Feedlot numbers at a glance
Based on those assumptions, Nebraska feedlots have averaged a $120 per head loss since January 2008. There has only been one week in the last 16 months that my model predicted cattle sold would have had a positive return. That week was the first week in July, 2008. Those numbers assume both calves and yearlings in the average return. The returns are slightly better for feeder cattle place at heavier weights but still are very negative. For cattle placed weighing 750 lbs or more, the average return has been a loss of $110 per head. There have been 6 weeks in the last 16 months that returns were positive for these heavier calves: three weeks last June/July, and the last three weeks of April 2009.
In the last few weeks fed cattle prices have strengthened to the point where some feedlots were likely making a positive return on some of their pens. Still, my model suggests that on average, many pens of fed cattle were still not profitable. Looking at the Live Cattle futures, it appears fed cattle prices will decline into the summer, following a typical pattern. The June and August contracts are presently priced about $4 lower than April is currently priced and the April contract has lost about $3 in the last couple of weeks. As I look at the prices that were paid for feeder cattle that will be finished this summer, I don't see much profitability. Those feeder cattle that were purchased at the lower end of the price ranges may be profitable if they have average or above average performance. However, it would appear that feeder cattle that were purchased near the average market price and that have average feedlot performance will not break-even this summer. For those cattle to break-even, feeding costs would need to remain at present levels and the fed cattle market would need to regain that $2-3 per cwt that has been lost in the last two weeks. I would think that fed cattle prices near $85 per cwt. would be close to break-even for many pens of cattle this summer.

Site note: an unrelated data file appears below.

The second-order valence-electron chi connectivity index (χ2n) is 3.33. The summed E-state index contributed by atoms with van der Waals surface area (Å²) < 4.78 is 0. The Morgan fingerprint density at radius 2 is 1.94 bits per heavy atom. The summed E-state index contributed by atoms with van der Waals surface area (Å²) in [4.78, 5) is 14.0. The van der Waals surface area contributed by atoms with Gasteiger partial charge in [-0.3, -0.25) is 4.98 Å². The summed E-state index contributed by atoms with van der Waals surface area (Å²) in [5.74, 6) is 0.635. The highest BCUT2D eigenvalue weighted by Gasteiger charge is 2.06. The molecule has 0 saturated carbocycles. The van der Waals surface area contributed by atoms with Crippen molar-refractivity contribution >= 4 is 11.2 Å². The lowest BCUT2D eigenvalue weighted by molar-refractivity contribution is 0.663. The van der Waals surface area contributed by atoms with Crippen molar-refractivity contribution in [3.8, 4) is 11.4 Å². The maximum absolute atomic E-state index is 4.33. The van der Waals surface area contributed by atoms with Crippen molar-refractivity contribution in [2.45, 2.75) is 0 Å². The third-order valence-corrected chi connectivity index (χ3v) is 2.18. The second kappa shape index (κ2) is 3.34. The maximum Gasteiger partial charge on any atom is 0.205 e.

In the past year and a half, if feedlots had locked in the price of corn and feeders prior to placement, in some time frames they would have been even worse off, and at other times this would have been advantageous. However, for most of the past year, locking in fed cattle sales prior to actual delivery would have resulted in a higher price and improved returns. Of course hind sight is always 20:20 and I am not trying to tell you what feedlots should have done.
I return to the original question, when will profitability return to the feedlots? The reality of the feeding industry is there is an excess capacity relative to the size of the cow herd and available supply of feeders. Beef cow numbers have declined the last two years and are down 20% from 1980. The calf crop is the smallest since 1950, and is 30% smaller than at the peak in the 1970's. The result is that to obtain sufficient cattle to run a feedlot at an economically optimal capacity, there is bidding pressure for a limited supply of feeders. With higher priced corn in the last 3 years, and with greater uncertainty about the price of corn, feedlots have also gone away from placing calves on feed and are placing heavier yearlings on feed. These heavy feeders spend fewer days in a feedlot than do calf feds. This in fact adds to the overcapacity problem.
To read the entire article link to Feuz Cattle and Beef Market Analysis.